You see it was a natural growth, part of that system to which Bladesover, I hold, is the key. There are wide regions of London, miles of streets of houses, that appear to have been originally designed for prosperous middle-class homes of the early Victorian type. There must have been a perfect fury of such building in the thirties, forties, and fifties. Street after street must have been rushed into being, Campden Town way, Pentonville way, Brompton way, West Kensington way, in the Victoria region and all over the minor suburbs of the south side. I am doubtful if many of these houses had any long use as the residences of single families, if from the very first almost their tenants did not makeshift and take lodgers and sublet. They were built with basements, in which their servants worked and lived—servants of a more submissive and troglodytic generation who did not mind stairs—the dining-room (with folding doors) was a little above the ground-level, and in that the wholesome boiled and roast with damp boiled potatoes and then pie to follow, was consumed, and the numerous family read and worked in the evening, and above was the drawing-room (also with folding doors), where the infrequent callers were received. That was the vision at which those industrious builders aimed. Even while these houses were being run up, the threads upon the loom of fate were shaping to abolish altogether the type of household that would have fitted them. Means of transit were developing to carry the moderately prosperous middle-class families out of London, education and factory employment were whittling away at the supply of rough, hardworking, obedient girls who would stand the subterranean drudgery of these places, new classes of hard-up middle-class people such as my uncle, employees of various types, were coming into existence, for whom no homes were provided. None of these classes have ideas of what they ought to be, or fit in any legitimate way into the Bladesover theory that dominates our minds. It was nobody's concern to see them housed under civilized conditions, and the beautiful laws of supply and demand had free play. They had to squeeze in. The landlords came out financially intact from their blundering enterprise. More and more these houses fell into the hands of married artisans or struggling widows or old servants with savings, who became responsible for the quarterly rent and tried to sweat a living by sub-letting furnished or unfurnished apartments.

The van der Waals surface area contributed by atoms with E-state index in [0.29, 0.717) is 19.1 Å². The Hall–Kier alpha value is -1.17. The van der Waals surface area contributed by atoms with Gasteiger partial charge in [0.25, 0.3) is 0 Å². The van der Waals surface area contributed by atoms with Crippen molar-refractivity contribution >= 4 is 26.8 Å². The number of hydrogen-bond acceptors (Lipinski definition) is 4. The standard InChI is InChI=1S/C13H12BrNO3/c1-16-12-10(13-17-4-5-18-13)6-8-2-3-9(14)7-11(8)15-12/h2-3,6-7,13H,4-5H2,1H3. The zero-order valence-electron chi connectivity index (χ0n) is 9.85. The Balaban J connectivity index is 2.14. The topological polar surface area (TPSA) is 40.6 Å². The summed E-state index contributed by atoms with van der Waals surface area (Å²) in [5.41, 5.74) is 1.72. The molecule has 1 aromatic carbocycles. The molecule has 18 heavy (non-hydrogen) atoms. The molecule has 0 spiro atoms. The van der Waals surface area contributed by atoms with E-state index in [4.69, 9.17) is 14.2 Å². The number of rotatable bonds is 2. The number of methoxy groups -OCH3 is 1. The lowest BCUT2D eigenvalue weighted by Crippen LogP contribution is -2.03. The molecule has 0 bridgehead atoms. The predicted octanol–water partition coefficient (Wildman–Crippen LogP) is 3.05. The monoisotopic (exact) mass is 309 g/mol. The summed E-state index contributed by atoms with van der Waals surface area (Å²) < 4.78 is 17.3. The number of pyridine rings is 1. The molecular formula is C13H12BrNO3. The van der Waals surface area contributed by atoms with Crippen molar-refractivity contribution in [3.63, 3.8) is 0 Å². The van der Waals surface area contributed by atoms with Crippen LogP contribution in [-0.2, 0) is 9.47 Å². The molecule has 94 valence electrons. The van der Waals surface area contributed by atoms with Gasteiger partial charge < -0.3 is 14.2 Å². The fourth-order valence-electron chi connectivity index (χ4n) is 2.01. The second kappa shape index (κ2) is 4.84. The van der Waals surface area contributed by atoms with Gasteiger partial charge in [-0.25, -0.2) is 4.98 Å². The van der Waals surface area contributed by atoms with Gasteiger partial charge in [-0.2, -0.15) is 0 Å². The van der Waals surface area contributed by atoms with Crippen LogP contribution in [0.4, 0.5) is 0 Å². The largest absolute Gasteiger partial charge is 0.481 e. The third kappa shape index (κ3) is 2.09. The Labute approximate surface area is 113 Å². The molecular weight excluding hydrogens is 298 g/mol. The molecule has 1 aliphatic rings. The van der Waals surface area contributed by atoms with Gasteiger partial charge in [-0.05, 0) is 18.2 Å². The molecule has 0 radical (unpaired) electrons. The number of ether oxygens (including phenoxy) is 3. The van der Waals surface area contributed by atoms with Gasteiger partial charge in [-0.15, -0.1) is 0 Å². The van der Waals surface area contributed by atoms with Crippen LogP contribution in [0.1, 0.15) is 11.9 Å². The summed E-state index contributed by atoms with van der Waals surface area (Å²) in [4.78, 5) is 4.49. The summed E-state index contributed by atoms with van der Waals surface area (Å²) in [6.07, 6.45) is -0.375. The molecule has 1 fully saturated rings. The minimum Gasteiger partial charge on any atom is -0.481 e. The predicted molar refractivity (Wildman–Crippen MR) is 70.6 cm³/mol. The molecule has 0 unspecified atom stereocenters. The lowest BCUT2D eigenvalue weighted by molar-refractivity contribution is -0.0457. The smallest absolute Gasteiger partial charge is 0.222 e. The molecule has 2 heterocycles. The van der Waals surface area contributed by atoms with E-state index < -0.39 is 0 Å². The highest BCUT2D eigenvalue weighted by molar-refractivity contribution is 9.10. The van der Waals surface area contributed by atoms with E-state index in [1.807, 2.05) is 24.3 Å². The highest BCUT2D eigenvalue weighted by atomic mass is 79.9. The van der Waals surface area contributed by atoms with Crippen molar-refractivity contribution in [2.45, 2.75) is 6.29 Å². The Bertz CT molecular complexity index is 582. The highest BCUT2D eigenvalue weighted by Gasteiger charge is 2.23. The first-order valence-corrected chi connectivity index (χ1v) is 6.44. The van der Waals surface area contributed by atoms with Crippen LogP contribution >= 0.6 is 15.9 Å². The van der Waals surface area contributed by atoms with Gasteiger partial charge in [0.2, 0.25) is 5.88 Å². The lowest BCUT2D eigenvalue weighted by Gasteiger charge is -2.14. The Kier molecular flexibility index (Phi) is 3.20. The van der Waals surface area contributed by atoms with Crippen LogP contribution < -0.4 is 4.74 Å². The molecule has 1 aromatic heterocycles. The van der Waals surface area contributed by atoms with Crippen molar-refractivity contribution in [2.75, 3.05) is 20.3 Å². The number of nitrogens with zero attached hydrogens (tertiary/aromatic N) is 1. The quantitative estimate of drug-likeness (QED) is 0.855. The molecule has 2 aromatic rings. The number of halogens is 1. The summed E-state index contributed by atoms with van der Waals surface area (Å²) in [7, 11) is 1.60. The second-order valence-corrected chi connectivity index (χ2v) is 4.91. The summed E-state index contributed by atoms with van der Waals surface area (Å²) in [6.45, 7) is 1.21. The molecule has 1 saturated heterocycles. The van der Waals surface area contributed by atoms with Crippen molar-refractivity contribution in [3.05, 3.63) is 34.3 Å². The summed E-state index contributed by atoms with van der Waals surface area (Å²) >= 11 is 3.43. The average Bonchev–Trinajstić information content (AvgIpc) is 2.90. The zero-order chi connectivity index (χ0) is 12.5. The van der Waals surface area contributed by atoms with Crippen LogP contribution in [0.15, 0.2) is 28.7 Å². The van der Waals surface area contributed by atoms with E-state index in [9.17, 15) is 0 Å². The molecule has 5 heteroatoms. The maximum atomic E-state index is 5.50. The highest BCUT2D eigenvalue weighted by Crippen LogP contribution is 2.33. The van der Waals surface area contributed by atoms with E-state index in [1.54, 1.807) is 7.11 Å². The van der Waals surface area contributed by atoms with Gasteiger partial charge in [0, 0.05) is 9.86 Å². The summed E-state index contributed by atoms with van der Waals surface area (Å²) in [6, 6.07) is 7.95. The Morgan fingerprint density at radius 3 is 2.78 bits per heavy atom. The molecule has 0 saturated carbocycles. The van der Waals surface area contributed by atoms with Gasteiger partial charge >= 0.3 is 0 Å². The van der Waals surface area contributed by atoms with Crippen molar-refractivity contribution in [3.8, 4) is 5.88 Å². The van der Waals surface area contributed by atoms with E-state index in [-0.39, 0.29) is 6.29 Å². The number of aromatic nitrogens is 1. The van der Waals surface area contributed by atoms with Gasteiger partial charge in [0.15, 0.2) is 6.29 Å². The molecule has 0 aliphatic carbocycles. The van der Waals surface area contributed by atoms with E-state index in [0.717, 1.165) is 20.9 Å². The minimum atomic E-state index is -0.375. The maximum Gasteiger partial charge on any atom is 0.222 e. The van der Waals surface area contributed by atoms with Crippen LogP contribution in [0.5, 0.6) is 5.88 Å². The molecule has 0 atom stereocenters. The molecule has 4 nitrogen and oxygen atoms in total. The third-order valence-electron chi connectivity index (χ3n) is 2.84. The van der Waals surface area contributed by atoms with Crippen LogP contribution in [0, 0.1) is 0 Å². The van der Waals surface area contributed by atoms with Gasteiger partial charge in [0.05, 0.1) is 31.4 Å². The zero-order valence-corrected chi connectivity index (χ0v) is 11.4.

I remember now that a poor grey-haired old woman, who had an air of having been roused from a nap in the dust-bin, came out into the area and looked up at us as we three went out from the front door to "see London" under my uncle's direction. She was the sub-letting occupier, she squeezed out a precarious living by taking the house whole and sub-letting it in detail, and she made her food and got the shelter of an attic above and a basement below by the transaction. And if she didn't chance to "let" steadily, out she went to pauperdom and some other poor sordid old adventurer tried in her place. . . .
It is a foolish community that can house whole classes, useful and helpful, honest and loyal classes, in such squalidly unsuitable dwellings. It is by no means the social economy it seems, to use up old women's savings and inexperience in order to meet the landlord's demands. But any one who doubts this thing is going on right up to to-day need only spend an afternoon in hunting for lodgings in any of the regions of London I have named.
But where has my story got to? My uncle, I say, decided I must be shown London, and out we three went as soon as my aunt had got her hat on, to catch all that was left of the day.
It pleased my uncle extremely to find I had never seen London before. He took possession of the metropolis forthwith. "London, George," he said, "takes a lot of understanding. It's a great place. Immense. The richest town in the world, the biggest port, the greatest manufacturing town, the Imperial city—the centre of civilization, the heart of the world! See those sandwich men down there! That third one's hat! Fair treat! You don't see poverty like that in Wimblehurst, George! And many of them high Oxford honour men too. Brought down by drink! It's a wonderful place, George—a whirlpool, a maelstrom! whirls you up and whirls you down."
I have a very confused memory of that afternoon's inspection of London. My uncle took us to and fro showing us over his London, talking erratically, following a route of his own. Sometimes we were walking, sometimes we were on the tops of great staggering horse omnibuses in a heaving jumble of traffic, and at one point we had tea in an Aërated Bread Shop. But I remember very distinctly how we passed down Park Lane under an overcast sky, and how my uncle pointed out the house of this child of good fortune and that with succulent appreciation.
I remember, too, that as he talked I would find my aunt watching my face as if to check the soundness of his talk by my expression.
"Been in love yet, George?" she asked suddenly, over a bun in the tea-shop.
"Too busy, aunt," I told her.
She bit her bun extensively, and gesticulated with the remnant to indicate that she had more to say.
"How are you going to make your fortune?" she said so soon as she could speak again. "You haven't told us that."